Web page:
CHICAGO President-elect Barack Obama moved closer to filling a key spot in his cabinet on Tuesday as his transition team plotted a careful course to shaping the next U.S. administration.
A Democratic source said a conditional offer for the post of attorney general had been made to former Clinton administration official Eric Holder, making him the automatic front-runner for the nation's top law enforcement position.
In keeping with his decision to maintain a low profile during the transition period before he takes office on January 20, Obama spent most of the day in private meetings at a federal office building near his home in Chicago.
But he delivered a video address to a global warming conference and pledged to "engage vigorously" in international climate change talks when he becomes president.
The Democratic president-elect, who will succeed Republican President George W. Bush, told the conference in California that he would stick to his promise of a sharp reduction in U.S. greenhouse gases by 2020 despite the ongoing financial crisis.
While Holder emerged as the top candidate for attorney general, Obama also continued to weigh the idea of naming his former rival, Hillary Clinton, as secretary of state.
The prospect that the New York senator and former first lady could become the top U.S. diplomat has sparked a media frenzy as the world eagerly awaits news of who will take important positions, including Treasury secretary, in the coming Obama administration.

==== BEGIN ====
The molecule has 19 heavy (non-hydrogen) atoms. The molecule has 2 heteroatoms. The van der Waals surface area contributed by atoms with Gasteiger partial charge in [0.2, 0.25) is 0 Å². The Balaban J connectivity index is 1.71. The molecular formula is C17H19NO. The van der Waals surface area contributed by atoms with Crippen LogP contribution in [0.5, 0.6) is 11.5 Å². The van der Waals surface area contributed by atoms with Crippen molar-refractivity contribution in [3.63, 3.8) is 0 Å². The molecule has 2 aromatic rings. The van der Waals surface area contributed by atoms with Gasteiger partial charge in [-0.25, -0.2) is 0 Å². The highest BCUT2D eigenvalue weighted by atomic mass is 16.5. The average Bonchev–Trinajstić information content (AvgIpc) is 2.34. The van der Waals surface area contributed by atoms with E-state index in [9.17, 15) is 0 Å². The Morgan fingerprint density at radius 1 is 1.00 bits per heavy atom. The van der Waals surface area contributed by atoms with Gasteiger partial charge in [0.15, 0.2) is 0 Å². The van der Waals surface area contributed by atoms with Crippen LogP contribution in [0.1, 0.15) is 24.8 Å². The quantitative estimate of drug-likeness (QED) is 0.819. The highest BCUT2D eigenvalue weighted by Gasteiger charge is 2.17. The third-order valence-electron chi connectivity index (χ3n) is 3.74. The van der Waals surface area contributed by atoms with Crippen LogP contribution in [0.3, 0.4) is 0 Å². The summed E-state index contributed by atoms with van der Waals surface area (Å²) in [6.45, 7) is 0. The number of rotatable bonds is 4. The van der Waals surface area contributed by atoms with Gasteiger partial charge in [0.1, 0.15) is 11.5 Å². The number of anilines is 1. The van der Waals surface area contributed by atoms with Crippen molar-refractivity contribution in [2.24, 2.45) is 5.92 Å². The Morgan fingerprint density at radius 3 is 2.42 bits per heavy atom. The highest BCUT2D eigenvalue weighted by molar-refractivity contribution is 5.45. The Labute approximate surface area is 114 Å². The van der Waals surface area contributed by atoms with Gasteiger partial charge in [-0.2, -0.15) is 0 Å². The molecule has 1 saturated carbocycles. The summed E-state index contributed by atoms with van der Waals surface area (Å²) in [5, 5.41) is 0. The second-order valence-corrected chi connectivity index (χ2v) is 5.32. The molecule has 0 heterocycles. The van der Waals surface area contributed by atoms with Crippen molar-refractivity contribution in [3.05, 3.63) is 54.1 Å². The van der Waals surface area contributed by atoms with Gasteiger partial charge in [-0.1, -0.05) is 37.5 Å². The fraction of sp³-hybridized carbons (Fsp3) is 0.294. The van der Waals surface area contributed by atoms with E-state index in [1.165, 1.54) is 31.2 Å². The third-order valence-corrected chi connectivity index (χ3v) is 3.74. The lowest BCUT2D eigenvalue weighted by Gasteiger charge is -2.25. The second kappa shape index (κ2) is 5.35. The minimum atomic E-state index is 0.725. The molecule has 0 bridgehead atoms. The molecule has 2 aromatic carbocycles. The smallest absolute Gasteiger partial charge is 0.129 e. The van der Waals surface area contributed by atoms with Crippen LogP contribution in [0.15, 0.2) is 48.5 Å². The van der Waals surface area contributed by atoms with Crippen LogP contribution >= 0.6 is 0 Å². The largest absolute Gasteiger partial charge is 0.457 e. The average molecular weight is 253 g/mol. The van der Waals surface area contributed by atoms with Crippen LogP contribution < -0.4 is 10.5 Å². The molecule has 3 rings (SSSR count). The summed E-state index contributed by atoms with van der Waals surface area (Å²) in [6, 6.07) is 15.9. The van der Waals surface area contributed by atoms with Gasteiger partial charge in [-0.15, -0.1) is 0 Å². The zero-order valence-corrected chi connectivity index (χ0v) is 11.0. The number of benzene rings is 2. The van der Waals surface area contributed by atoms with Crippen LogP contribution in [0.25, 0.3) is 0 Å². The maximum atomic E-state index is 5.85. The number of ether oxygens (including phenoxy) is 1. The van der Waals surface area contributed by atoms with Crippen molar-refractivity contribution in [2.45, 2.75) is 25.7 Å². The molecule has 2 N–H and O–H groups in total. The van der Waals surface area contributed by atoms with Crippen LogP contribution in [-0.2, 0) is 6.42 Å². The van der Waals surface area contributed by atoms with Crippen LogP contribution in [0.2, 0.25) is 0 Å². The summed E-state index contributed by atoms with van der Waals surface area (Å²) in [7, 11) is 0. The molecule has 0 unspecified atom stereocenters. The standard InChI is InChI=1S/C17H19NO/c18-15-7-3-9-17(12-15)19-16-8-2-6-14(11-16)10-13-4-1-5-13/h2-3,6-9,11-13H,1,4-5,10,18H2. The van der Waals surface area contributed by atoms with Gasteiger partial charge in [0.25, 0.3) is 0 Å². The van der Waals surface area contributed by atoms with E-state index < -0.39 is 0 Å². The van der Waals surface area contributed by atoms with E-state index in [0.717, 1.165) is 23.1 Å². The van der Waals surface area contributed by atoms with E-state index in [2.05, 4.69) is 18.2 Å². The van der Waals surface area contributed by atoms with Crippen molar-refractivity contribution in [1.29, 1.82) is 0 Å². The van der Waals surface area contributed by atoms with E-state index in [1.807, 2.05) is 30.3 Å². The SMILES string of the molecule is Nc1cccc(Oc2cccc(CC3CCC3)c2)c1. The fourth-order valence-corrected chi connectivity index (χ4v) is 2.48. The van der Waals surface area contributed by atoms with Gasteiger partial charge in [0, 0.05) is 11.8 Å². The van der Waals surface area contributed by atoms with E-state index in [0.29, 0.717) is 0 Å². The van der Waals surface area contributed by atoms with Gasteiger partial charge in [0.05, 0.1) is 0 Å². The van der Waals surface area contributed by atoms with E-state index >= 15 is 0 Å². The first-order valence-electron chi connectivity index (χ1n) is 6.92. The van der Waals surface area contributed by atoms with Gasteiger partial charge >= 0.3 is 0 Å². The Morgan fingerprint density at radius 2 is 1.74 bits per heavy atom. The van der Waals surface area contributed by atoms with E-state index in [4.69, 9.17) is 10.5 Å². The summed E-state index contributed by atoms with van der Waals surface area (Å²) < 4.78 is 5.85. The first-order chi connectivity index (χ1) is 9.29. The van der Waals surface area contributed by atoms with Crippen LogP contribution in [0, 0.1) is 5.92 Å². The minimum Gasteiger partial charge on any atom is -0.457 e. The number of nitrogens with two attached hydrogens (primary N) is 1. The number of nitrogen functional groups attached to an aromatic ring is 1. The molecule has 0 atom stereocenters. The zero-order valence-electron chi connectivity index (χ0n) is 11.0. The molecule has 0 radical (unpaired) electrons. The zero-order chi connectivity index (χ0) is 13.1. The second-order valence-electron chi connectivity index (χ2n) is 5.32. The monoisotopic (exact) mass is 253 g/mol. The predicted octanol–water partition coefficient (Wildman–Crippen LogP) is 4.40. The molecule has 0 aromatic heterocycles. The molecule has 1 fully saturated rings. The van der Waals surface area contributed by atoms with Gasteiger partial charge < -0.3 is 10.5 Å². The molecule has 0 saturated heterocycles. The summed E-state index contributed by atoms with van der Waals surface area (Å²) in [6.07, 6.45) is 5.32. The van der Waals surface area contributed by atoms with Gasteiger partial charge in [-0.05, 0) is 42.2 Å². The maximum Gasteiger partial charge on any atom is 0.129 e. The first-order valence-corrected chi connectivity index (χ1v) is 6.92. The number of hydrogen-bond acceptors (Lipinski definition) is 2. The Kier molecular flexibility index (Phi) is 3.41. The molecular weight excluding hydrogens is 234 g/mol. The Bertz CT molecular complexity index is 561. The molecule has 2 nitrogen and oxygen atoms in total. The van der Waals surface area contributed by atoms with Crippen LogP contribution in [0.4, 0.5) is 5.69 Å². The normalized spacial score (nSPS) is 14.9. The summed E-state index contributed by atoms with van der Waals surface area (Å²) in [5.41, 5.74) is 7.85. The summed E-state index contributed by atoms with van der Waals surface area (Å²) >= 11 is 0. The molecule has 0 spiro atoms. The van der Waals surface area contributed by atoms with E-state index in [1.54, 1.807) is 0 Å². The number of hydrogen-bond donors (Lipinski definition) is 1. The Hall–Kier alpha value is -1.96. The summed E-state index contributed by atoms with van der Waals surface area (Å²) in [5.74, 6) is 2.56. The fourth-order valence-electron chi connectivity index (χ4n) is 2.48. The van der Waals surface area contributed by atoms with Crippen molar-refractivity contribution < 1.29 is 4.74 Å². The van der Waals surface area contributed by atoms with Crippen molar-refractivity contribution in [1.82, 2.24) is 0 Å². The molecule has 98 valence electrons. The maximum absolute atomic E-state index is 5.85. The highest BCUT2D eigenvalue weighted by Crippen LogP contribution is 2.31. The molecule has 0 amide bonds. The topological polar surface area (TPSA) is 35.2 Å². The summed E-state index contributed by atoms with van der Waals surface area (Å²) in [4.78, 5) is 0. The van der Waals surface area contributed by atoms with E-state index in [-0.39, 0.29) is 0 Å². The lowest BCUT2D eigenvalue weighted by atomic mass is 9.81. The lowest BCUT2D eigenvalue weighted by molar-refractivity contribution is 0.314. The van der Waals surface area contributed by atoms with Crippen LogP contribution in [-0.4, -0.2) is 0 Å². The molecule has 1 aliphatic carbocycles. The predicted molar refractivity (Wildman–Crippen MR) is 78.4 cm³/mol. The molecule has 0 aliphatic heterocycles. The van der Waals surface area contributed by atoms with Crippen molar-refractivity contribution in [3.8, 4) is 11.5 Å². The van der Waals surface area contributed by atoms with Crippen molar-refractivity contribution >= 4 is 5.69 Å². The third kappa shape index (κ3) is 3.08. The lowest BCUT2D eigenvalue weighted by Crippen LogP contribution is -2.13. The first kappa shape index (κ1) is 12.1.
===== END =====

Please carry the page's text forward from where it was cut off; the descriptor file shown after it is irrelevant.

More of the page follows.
Clinton is said to be interested in the job and her high profile could bolster Obama's aim of reaching out to allies and improving America's image in the world.
But before an official offer is made, Obama's transition team is reviewing the post-White House work of her husband, former President Bill Clinton, to see if there are any potential conflicts of interest.
The ex-president has played the role of roving ambassador, and his philanthropy has raised millions of dollars from around the world to combat AIDS, malaria and global warming.
He also has had some business dealings abroad, including giving speeches, which he might need to curtail if his wife becomes secretary of state.
Meanwhile, a senior Democrat told Reuters that before the offer to Holder is made official, Obama's team wants to determine if he could win Senate confirmation with broad bipartisan support.
Newsweek magazine, citing two legal sources close to Obama's transition team, was the first to report that the president-elect had settled on Holder.
If the appointment is confirmed, he would be the first African-American to head the Justice Department.
Holder served as deputy attorney general in the Clinton administration. In the top spot, he would be the nation's senior law enforcement officer and deal with issues from crime to terrorism.
A source said Democrats in the Senate were trying to gauge how much opposition there would be to Holder from Republicans over his role in Clinton's 2001 pardon of fugitive financier Marc Rich. Holder at the time said he was "neutral, leaning toward favorable" on the pardon.
The senior Democrat said at this point it does not appear to be "a fatal flaw concern."
(Additional reporting by Steve Holland, Thomas Ferraro and Jim Vicini; Editing by Bill Trott)